Best way to catch some errors

I have an algorithm where there are broadly two types of errors:

  • A minor issue which I want to catch and deal with.
  • A major error which should bubble up and be returned.

I was just wondering if there is a nice / standard way of handling this situation?

I brief tried a Result<Result<A,B>,C>, where the outer C handled the serious error (which I returned with ?) and the inner Result had the minor errors, but to be honest while the code looked quite small I just keep confusing myself :slight_smile:

The way to handle this depends on whether the two kinds of error result from the same operation (such as both an EOF error and a ConnectionLosterror while reading from a socket) or different operations (like file-not-found with File::open() and EOF during the read).
With the former, you have no option but to match on the returned error type:

if let Err(err) = some_operation() {
  match err {
     MyError::Fatal(e) => return e; // Or return err;
     MyError::NonFatal(e) => { // Handle it here }

With the latter, it is easier - use an if let Err(...) on the non-fatal error and simply use ? with the fatal one.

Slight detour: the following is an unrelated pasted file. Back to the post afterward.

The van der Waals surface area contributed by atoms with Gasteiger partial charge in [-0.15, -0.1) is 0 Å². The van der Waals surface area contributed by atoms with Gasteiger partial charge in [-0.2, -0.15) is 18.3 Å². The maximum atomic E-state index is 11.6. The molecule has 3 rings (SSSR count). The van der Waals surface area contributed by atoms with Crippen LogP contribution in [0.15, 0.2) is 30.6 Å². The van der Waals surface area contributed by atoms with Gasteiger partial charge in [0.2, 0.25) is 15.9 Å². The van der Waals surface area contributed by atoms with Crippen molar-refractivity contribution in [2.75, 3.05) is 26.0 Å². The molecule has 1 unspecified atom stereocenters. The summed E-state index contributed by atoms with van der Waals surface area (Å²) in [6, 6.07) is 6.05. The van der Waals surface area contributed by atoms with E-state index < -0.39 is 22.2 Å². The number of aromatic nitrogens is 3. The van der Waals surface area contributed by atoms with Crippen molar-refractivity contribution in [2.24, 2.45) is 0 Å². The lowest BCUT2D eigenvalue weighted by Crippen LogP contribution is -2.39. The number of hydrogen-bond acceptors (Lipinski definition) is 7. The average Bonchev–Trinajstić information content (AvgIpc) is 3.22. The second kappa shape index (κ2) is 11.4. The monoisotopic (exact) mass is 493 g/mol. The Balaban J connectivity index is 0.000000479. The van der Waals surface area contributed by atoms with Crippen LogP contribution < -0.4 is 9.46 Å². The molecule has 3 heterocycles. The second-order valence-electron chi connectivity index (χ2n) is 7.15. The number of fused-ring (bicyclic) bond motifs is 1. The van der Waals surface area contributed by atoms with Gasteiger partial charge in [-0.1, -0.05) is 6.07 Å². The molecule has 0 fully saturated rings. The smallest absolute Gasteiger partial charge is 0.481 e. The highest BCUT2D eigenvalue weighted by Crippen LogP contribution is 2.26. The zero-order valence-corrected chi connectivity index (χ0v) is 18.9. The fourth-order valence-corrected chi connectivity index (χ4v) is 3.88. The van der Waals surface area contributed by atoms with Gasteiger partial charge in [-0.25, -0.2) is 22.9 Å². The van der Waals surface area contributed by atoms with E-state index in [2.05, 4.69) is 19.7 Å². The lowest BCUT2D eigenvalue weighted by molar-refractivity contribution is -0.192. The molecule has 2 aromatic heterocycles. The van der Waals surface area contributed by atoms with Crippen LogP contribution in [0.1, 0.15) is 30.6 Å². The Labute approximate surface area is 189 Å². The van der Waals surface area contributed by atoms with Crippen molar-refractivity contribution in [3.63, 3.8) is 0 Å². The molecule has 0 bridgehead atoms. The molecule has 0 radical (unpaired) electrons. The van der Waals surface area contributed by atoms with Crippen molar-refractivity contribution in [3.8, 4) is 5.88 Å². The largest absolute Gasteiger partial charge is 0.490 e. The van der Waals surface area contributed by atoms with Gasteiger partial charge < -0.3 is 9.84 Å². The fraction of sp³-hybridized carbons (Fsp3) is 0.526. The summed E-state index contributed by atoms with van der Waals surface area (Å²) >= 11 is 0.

The nested Result is really un-idiomatic and will only serve to confuse you and others in future (imagine seeing something like this: let a = operation()??; - I don't even know if it is valid syntax).

It's not wrong. If the failure cases are really different, and they're really supposed to be handled separately, then Result<Result<A, B>, C> might be OK.

function()?? is a valid syntax. Such error sandwich sometimes happens in Rust code, e.g. when you spawn a function on a thread, the join handle will give you its own result of spawning the thread wrapping another result of running the function.

But you could also simplify this by merging all your error types into a single enum, and leaving it up to the caller to match on cases they want to handle.


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